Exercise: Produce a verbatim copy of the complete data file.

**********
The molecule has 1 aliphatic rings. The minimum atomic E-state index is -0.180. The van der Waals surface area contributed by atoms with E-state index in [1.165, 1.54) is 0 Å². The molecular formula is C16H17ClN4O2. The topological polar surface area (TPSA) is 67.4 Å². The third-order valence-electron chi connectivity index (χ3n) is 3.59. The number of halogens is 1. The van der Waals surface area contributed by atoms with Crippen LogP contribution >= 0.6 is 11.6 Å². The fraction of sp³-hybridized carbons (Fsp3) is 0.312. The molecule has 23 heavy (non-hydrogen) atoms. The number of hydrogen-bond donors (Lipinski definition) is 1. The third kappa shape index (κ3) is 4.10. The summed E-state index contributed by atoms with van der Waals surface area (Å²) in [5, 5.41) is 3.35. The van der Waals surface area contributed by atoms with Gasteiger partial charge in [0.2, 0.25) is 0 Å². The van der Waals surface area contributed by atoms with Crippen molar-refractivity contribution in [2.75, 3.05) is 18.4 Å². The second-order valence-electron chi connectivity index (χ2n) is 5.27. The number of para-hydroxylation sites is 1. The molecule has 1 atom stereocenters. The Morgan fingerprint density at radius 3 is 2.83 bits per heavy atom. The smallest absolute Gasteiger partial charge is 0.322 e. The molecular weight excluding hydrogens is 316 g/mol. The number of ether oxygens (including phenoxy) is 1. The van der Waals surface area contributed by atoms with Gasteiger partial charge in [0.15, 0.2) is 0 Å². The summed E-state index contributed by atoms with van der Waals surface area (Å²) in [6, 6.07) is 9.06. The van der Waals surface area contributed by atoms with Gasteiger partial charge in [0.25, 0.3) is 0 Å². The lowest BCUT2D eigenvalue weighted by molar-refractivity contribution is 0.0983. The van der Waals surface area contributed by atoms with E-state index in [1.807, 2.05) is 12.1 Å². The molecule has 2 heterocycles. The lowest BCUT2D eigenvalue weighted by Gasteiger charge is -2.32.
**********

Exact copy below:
The molecule has 1 aliphatic rings. The minimum atomic E-state index is -0.180. The van der Waals surface area contributed by atoms with E-state index in [1.165, 1.54) is 0 Å². The molecular formula is C16H17ClN4O2. The topological polar surface area (TPSA) is 67.4 Å². The third-order valence-electron chi connectivity index (χ3n) is 3.59. The number of halogens is 1. The van der Waals surface area contributed by atoms with Crippen LogP contribution >= 0.6 is 11.6 Å². The fraction of sp³-hybridized carbons (Fsp3) is 0.312. The molecule has 23 heavy (non-hydrogen) atoms. The number of hydrogen-bond donors (Lipinski definition) is 1. The third kappa shape index (κ3) is 4.10. The summed E-state index contributed by atoms with van der Waals surface area (Å²) in [5, 5.41) is 3.35. The van der Waals surface area contributed by atoms with Gasteiger partial charge in [0.2, 0.25) is 0 Å². The van der Waals surface area contributed by atoms with Crippen molar-refractivity contribution in [2.75, 3.05) is 18.4 Å². The second-order valence-electron chi connectivity index (χ2n) is 5.27. The number of para-hydroxylation sites is 1. The molecule has 1 atom stereocenters. The Morgan fingerprint density at radius 3 is 2.83 bits per heavy atom. The smallest absolute Gasteiger partial charge is 0.322 e. The molecular weight excluding hydrogens is 316 g/mol. The number of ether oxygens (including phenoxy) is 1. The van der Waals surface area contributed by atoms with Gasteiger partial charge in [0.15, 0.2) is 0 Å². The summed E-state index contributed by atoms with van der Waals surface area (Å²) in [6, 6.07) is 9.06. The van der Waals surface area contributed by atoms with Gasteiger partial charge in [0.25, 0.3) is 0 Å². The lowest BCUT2D eigenvalue weighted by molar-refractivity contribution is 0.0983. The van der Waals surface area contributed by atoms with E-state index in [1.807, 2.05) is 12.1 Å². The molecule has 2 heterocycles. The lowest BCUT2D eigenvalue weighted by Gasteiger charge is -2.32.